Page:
All proceeds from the show go to benefit the Ames Assault Care Center Extending Shelter and Support (ACCESS).  Last year we were able to raise $5,000.  Help us surpass that this year!

Questions? Contact Liz Steinborn at the MSWC:

Sloss House Preview

If you haven’t yet had the opportunity to stop by and see the Sloss House, you can view this video, produced by the Iowa State Daily!

Thank you to everyone who made our reopening such a success!  The Sloss House has been re-warmed with over 70 people in attendance yesterday and we would like to invite you to spend more time with us at the house.

Door prizes from our drawing were awarded to:
Teresita A.
Chris P.
Gail F.
April W.

Congratulations and thanks again for showing your support at the Margaret Sloss Women’s Center!

The Sloss House

Welcome back friends!  I hope you had a restful break, and for those of you joining us for the first time, Welcome!  Iowa State is a great place to be and you should add the Margaret Sloss Women’s Center to your list of must-visit places on campus.

If you haven’t had the opportunity to visit the Sloss House before, I’d like to invite you to come and see us soon.  We are the two-story house between Gerdin and Curtiss on Central Campus.  We have comfortable furniture on our main floor with three rooms to lounge, knit, or study in, a three-computer lab with a printer (printing is free, just bring your own paper!), and a kitchen with a refrigerator, oven, microwave, coffee pot, and bread machine all available for you to use.  It is a warm, cozy place for group meetings, quiet reading, or just hanging out to watch our new flat screen t.v.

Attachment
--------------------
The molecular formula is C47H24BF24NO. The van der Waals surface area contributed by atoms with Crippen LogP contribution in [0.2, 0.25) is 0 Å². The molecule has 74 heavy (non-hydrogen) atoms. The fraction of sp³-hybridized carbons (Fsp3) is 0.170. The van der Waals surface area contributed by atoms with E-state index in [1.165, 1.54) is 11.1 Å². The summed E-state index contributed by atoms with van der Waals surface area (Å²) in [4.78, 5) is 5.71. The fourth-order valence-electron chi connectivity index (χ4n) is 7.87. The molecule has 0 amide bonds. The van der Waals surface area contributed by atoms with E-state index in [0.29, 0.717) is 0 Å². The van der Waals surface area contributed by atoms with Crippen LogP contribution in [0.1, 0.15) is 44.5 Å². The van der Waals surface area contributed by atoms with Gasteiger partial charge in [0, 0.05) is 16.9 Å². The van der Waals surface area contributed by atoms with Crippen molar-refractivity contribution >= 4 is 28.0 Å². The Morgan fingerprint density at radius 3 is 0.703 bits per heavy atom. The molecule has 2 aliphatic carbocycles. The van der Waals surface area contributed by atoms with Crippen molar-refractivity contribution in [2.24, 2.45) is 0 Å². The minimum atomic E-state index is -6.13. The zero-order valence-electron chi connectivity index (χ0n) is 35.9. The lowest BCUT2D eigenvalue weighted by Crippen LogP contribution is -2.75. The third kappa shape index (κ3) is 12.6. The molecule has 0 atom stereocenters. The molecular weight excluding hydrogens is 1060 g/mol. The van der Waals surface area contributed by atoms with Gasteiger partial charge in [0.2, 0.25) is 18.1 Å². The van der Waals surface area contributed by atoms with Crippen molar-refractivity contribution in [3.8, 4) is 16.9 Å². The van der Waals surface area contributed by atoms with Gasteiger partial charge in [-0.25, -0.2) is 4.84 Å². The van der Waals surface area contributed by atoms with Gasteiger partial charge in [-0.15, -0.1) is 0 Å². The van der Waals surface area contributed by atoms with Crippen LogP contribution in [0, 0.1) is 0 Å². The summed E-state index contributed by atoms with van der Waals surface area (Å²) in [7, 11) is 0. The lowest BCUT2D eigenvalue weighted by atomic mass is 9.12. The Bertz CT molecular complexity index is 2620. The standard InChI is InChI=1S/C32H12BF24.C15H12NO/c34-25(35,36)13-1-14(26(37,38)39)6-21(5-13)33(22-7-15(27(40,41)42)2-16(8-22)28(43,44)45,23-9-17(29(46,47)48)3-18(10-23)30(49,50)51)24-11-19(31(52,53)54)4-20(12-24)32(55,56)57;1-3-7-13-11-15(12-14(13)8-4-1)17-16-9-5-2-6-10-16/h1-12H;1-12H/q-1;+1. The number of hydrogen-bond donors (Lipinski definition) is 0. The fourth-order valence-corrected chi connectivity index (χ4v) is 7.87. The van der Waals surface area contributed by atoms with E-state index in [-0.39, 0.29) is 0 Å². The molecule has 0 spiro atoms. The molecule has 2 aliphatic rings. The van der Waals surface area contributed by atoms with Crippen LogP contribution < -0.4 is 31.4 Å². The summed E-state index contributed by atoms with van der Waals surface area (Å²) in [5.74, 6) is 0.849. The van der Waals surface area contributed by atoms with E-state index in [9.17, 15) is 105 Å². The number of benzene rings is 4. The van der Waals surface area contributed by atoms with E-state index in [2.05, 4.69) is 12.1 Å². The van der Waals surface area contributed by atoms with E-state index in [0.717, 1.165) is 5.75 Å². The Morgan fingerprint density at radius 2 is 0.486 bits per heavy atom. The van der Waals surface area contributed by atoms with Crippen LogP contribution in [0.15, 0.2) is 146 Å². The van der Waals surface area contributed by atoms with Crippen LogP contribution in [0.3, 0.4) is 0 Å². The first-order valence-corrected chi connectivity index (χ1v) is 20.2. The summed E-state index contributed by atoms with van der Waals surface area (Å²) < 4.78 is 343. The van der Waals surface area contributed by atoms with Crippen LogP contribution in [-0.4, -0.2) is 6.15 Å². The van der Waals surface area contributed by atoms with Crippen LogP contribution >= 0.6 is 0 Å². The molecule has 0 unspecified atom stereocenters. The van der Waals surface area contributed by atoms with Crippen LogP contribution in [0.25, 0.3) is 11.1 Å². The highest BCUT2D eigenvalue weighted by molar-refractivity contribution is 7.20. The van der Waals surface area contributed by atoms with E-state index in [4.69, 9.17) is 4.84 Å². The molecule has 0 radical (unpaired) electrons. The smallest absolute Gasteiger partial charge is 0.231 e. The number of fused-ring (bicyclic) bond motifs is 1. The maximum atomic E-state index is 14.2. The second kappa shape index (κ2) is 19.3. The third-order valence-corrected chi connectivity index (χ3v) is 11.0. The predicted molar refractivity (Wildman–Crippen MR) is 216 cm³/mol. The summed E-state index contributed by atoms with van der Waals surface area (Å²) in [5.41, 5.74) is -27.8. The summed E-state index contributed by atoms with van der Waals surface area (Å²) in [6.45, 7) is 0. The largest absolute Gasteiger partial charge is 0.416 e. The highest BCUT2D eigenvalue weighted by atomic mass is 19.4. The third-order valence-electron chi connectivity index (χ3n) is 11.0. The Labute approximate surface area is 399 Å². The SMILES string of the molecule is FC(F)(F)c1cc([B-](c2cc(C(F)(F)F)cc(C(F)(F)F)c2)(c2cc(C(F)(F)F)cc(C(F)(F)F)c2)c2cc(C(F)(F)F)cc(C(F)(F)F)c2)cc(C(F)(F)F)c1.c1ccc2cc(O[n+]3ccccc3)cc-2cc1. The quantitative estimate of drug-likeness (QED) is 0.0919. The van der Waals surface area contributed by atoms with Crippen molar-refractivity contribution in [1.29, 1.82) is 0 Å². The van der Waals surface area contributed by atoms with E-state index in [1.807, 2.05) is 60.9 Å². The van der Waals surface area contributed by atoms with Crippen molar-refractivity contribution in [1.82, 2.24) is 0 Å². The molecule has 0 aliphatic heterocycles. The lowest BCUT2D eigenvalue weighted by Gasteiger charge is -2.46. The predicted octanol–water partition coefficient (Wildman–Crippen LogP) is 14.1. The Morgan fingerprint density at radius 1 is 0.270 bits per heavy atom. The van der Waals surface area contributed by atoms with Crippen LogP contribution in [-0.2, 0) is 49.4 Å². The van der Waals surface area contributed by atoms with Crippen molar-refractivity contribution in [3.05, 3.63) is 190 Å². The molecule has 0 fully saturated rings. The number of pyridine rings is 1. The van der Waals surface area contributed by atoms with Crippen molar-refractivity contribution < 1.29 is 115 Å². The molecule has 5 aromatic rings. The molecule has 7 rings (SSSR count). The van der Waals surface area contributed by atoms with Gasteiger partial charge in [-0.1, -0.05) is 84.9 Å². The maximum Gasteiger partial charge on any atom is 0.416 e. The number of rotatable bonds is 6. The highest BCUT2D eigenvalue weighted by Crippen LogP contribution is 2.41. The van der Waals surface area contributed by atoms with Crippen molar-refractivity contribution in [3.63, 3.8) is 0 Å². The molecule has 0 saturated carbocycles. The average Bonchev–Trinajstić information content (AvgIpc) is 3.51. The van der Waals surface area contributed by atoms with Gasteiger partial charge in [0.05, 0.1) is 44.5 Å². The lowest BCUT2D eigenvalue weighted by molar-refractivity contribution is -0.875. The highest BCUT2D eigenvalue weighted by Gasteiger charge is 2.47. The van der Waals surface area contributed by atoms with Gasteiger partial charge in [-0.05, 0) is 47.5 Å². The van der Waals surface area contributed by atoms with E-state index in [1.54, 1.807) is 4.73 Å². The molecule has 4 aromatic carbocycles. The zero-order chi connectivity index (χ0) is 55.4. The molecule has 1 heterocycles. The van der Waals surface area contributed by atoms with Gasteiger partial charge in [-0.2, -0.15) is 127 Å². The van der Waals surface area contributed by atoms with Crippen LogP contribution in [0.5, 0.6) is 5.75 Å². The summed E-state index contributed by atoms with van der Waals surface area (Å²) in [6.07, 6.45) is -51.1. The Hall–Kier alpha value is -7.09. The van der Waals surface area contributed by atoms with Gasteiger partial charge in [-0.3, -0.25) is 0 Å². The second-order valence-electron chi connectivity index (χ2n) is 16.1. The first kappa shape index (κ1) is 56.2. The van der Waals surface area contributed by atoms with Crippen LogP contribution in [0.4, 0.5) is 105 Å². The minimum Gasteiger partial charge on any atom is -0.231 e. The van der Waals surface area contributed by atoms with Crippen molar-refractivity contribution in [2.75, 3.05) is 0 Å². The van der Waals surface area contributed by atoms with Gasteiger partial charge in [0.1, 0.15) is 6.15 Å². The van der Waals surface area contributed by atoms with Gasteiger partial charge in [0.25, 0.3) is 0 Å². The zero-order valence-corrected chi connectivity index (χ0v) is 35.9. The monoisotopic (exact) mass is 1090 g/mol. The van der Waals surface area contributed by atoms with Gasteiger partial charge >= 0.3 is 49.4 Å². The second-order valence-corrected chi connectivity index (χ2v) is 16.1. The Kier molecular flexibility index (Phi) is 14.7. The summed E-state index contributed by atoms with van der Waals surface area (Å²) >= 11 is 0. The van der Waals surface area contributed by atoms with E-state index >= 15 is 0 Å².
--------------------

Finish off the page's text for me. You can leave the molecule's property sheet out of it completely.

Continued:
The Sun Room



On the second floor, you will find the staff offices.  If you’d like to come talk to someone about volunteering or learning more about the events we sponsor on campus, visit Petey and Liz, the graduate assistants, in the office at the top of the stairs.  Also stop and see us if you’d like to set up an appointment with Dr. Penny Rice, Director, or Chris Fowler, Assistant Director.  They’re happy to chat with students, staff, and faculty, just make an appointment first.


The Staff: Penny Rice, Christine "Petey" Peterson, Chris Fowler, and Liz Steinborn